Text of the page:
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Reader’s Den, Poetry Month

April in the Reader's Den: The Haiku of Matsuo Bashō


The Edo period of Japan (1603 - 1868) was considered one of the most stable and peaceful eras in Japanese history. At this time Japan was a fuedalist state ruled by shoguns of the Tokugawa family, but there was simultaneously a significant flourishing of arts and culture. A revival of the principles of Confucianism, and an openness towards embracing Western science and technology characterized this period. It was the height of Kabuki theatre, geisha entertainment, and Ukiyo-e printmaking. One of the most prominent poets to emerge from the Edo period was Matsuo Bashō (b. 1644 - d. 1694).

The son of a samurai, Bashō discovered at a young age a love of haiku, the traditional Japanese verse with a 5-7-5 syllabic structure. He moved to Edo (now Tokyo) in 1672, became a renowned poet among fashionable urban literary circles, but eventually forsook the city for a rustic hut in Fukugawa. He began practicing Zen meditation, and his poems increasingly focused on naturalistic themes. He embarked on four major journeys throughout Japan during his lifetime, a dangerous undertaking in medieval Japan. Routes were often fraught with bandits... Bashō evenually returned to Edo, and became a saught-out teacher of haiku.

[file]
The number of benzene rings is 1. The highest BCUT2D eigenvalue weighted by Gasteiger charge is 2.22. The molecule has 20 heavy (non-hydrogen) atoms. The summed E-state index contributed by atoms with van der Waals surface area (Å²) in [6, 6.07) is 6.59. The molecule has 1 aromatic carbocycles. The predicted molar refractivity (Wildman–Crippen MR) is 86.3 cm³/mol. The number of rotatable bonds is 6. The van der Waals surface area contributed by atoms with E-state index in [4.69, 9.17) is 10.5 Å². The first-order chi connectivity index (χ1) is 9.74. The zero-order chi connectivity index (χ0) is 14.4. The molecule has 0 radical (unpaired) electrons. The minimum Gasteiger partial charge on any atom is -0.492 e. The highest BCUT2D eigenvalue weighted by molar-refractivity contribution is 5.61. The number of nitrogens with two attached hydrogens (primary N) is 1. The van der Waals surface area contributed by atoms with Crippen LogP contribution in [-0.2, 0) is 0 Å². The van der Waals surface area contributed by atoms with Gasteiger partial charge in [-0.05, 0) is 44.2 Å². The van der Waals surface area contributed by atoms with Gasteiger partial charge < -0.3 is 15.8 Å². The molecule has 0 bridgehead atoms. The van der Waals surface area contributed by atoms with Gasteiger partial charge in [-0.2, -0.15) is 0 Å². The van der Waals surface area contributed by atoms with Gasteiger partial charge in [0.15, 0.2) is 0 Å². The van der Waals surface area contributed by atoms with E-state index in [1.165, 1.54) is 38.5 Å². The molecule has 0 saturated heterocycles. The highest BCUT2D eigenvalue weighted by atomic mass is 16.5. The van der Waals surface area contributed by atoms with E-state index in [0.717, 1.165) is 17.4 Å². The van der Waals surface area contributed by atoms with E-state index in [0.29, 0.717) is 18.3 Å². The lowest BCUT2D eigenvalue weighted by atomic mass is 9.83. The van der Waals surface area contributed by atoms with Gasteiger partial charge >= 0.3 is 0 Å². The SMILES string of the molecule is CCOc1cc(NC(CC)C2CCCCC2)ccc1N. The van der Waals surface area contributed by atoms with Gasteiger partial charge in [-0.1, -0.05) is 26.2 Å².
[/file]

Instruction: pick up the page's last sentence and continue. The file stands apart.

Here is a sampling of some of Bashō's verse:

A Shell of a Cicada

The shell of a cicada

Its body consumed, haply by crying,

There remains only the cicada's shell.


Don't Imitate Me

Don't imitate me

as the two halves

of a melon


The master of the profound within the form of simplicity, find more of Bashō's work at the library.


  • In this week's Reader's Den, we encourage participants to write and share their own haiku. Readers can submit their haiku using the form below.



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